Thursday, May 19, 2011

On ruining a quilt top...

A couple of weeks ago I was stitching my entry for Ste. Marie aux Mines. Hand stitching is rather contemplative, and since this top has been very thoroughly thought through and does not need much brain-attention on its way to being finished, I can let my mind wander. I got onto the train of thinking about the title of the challenge, namely „Enchevêtrement“ (in French), translated as „Tangle“ into English and as „Geflecht“ into German. (I see quite a problem in the translations because a tangle (which constitutes a mess and is certainly something you do not want to have) and a Geflecht (which is sort of orderly and a situation that may be hard to retreat from, e.g. in a family situation, but it does not include the semantics of ‚messy’ to such a degree as tangle does – but that’s a different story and I don’t really want to go into linguistic specifics here...)

So, while thinking about the title I vividly felt that I needed something to sew on the machine to give my finger tip a break from pushing the needle (I’m working without a thimble because it kept breaking the thread.) I also realized that I might actually have a second quilt that I could enter in that challenge, if I could finish both of them on time.

Just after Christmas I had started a new piece which I had also meant to become a part of my series „Play of Lines“, again using a drawing by my son as inspiration.

"Mom, you can use this to make a quilt!"
Using the drawing was slightly different this time, however, as it was the first time that my son had actually given me the drawing with the words, „here mom, you can turn this into a quilt now“. So whereas all his other drawings that I had kept were just his drawings I preserved and could either use or not use as inspiration. As much as I liked the drawing, this one came with a bit of obligation.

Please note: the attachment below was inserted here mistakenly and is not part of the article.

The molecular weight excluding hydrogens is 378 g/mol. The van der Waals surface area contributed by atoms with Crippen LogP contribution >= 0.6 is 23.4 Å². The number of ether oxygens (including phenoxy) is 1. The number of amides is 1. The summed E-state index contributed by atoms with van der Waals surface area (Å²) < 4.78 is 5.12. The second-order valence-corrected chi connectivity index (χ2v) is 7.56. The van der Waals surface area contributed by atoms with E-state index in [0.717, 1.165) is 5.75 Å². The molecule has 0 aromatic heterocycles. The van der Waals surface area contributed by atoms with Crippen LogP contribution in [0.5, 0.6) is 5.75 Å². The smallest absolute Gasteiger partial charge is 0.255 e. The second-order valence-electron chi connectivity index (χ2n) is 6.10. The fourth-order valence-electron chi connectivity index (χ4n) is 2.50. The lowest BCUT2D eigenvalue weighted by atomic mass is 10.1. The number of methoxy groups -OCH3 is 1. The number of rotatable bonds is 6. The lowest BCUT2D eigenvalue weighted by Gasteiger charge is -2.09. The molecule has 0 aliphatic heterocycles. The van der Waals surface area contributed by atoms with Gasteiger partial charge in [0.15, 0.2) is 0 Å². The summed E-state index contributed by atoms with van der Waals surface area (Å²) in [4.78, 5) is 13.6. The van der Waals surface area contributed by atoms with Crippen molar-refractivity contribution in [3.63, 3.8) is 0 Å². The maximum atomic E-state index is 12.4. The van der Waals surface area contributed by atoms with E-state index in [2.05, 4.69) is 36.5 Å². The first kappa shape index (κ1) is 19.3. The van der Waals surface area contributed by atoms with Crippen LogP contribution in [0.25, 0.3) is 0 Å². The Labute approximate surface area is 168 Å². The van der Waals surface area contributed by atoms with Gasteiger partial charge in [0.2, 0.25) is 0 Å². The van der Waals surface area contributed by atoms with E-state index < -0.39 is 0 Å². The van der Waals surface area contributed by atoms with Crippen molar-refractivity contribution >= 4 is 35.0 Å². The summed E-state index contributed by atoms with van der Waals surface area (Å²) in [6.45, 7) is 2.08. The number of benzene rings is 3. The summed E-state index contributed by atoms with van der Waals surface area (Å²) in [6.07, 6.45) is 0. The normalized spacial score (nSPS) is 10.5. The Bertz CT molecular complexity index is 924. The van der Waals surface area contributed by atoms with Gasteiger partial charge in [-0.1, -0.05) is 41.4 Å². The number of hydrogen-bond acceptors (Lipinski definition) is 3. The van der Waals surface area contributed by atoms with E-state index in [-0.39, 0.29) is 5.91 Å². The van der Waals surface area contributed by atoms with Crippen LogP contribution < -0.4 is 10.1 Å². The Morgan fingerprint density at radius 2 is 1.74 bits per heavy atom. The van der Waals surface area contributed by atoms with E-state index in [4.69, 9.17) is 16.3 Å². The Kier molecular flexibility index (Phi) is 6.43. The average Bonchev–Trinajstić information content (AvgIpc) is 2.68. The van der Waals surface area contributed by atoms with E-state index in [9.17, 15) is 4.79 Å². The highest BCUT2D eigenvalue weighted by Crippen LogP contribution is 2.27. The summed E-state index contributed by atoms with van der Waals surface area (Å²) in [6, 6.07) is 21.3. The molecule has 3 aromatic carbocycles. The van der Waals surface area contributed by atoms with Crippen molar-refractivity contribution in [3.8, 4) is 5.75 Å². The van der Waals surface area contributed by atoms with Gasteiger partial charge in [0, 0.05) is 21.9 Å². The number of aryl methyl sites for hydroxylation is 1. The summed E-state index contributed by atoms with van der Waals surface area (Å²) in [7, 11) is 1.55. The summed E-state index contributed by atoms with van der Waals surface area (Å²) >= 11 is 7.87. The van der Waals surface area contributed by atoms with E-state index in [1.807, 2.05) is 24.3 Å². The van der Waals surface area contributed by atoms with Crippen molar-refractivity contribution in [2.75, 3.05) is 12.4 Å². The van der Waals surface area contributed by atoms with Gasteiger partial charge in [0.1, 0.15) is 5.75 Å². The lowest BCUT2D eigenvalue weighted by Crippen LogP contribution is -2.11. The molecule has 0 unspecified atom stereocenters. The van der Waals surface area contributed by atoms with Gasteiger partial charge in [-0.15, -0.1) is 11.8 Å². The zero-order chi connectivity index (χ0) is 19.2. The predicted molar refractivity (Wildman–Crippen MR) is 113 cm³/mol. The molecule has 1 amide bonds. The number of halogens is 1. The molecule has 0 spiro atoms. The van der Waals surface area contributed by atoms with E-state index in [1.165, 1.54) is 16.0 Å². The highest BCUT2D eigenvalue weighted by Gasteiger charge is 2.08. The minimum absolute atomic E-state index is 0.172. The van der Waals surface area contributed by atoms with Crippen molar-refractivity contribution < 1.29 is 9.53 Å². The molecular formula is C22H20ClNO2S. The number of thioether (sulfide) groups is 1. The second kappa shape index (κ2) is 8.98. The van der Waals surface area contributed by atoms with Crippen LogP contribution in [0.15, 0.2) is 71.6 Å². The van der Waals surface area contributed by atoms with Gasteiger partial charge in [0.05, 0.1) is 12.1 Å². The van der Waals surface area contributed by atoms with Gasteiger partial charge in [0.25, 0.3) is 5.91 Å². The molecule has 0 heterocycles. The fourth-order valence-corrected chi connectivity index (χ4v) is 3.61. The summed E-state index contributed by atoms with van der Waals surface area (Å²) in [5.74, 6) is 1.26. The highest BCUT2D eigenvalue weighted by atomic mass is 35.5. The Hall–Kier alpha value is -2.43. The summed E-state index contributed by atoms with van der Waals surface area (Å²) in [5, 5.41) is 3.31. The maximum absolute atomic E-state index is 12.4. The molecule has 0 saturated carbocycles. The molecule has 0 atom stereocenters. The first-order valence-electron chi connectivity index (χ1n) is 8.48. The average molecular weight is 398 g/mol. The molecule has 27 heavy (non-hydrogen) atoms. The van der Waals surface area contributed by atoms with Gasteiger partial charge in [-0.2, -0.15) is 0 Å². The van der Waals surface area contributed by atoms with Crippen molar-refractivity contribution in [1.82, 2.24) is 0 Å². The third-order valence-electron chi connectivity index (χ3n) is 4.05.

As it turns out, it went fine in the beginning, and within a few days I had progressed far enough that I considered the whole piece almost finished. I liked it, but it needed something else which I could not come up with at that point. So I put it away a little bit to let it ‚sink in’ and then perhaps add one or two little things before it would be all done.

That was the top that came to mind while I was hand-stitching. 
The next morning I set to work – and for one reason or another ruined the whole thing. You may understand that I was pretty upset about that. I had auditioned the lines which I inserted before I cut the top by pinning them on top. But when I saw them sewn in, they did not feel right, and at once I started thinking ‚and how are you going to quilt that anyway?’
It had very nice sections, such as this one

And this one.

The individual sections I really liked, but it didn’t work as a whole.

Frustrated, I folded it up and was going to add it to the UFO-pile. I called my friend, told her about it, got myself some empathy and consolation. A couple of days later she had invited us for lunch and just for completeness’ sake I took the failure along to show her.
She looked at it - and really liked it a lot. I was amazed. She agreed that she did not know how to go about the quilting, either – but she’s not a quilter. She just liked the design,the boldness of color choice, and the interaction of the lines, all of which are thngs that I want to work with in that series. We agreed that it would take very well to be turned by 90 degrees – a step in design which I take quite frequently, in fact, but which just hadn’t occurred to me in this particular case, probably because I had already turned it once at an earlier stage.

So after lunch I took it back home, put it back up on the wall and kept looking at it off and on for the rest of the afternoon. She was right – it’s a pretty cool design. And after I had taken my son to bed I even came up with an idea for a quilting pattern. It will need a bit of special attention, but it’s not ruined after all. If I get them finished, I will enter two quilts at Ste. Marie-aux-Mines.


  1. I have to agree, I love what you have and I can't wait to see it quilted. Thanks for sharing your talents with us.

  2. It is fascinating how we sometimes know right away what is appropriate in and for a design, and at other times we need to come at it again from a different angle/point of view, or after time. But I think that artists and designers are to a large part problem solvers, and it is this that gives us the greatest pleasure. Good luck with both of your entries.

  3. Olga, I agree with you - solving the problems is the best part of it all, even if it gives us hard times in between. But these are self-made problems, and wouldn't we rather solve those than some the were inflicted on us unwillingly. Thanks for your encouragement - I'll let everybody know about the entries' fate.